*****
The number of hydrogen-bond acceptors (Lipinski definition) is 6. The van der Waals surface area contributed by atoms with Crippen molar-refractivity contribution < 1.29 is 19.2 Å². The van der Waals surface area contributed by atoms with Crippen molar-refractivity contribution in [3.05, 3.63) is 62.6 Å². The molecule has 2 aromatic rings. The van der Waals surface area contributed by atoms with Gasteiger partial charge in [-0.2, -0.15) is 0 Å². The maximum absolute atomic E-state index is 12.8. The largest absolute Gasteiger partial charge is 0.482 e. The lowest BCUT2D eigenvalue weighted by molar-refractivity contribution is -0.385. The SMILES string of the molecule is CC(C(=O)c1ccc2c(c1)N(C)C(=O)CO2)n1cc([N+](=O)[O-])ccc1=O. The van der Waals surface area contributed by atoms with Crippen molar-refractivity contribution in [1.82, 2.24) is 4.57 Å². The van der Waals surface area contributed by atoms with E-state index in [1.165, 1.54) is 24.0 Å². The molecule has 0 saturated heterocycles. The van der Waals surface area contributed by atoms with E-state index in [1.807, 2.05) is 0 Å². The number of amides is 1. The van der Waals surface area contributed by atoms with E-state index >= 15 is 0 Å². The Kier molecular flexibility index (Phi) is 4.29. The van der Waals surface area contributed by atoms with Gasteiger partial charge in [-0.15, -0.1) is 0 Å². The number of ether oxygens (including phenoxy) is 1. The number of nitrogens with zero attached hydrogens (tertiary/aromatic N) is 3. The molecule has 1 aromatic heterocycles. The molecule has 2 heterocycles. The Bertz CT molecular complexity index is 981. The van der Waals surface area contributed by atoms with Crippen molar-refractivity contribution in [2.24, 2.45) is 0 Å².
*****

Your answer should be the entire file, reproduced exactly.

The number of hydrogen-bond acceptors (Lipinski definition) is 6. The van der Waals surface area contributed by atoms with Crippen molar-refractivity contribution < 1.29 is 19.2 Å². The van der Waals surface area contributed by atoms with Crippen molar-refractivity contribution in [3.05, 3.63) is 62.6 Å². The molecule has 2 aromatic rings. The van der Waals surface area contributed by atoms with Gasteiger partial charge in [-0.2, -0.15) is 0 Å². The maximum absolute atomic E-state index is 12.8. The largest absolute Gasteiger partial charge is 0.482 e. The lowest BCUT2D eigenvalue weighted by molar-refractivity contribution is -0.385. The SMILES string of the molecule is CC(C(=O)c1ccc2c(c1)N(C)C(=O)CO2)n1cc([N+](=O)[O-])ccc1=O. The van der Waals surface area contributed by atoms with Crippen molar-refractivity contribution in [1.82, 2.24) is 4.57 Å². The van der Waals surface area contributed by atoms with E-state index in [1.165, 1.54) is 24.0 Å². The molecule has 0 saturated heterocycles. The van der Waals surface area contributed by atoms with E-state index in [1.807, 2.05) is 0 Å². The number of amides is 1. The van der Waals surface area contributed by atoms with E-state index >= 15 is 0 Å². The Kier molecular flexibility index (Phi) is 4.29. The van der Waals surface area contributed by atoms with Gasteiger partial charge in [-0.15, -0.1) is 0 Å². The number of ether oxygens (including phenoxy) is 1. The number of nitrogens with zero attached hydrogens (tertiary/aromatic N) is 3. The molecule has 1 aromatic heterocycles. The molecule has 2 heterocycles. The Bertz CT molecular complexity index is 981. The van der Waals surface area contributed by atoms with Crippen molar-refractivity contribution in [2.24, 2.45) is 0 Å².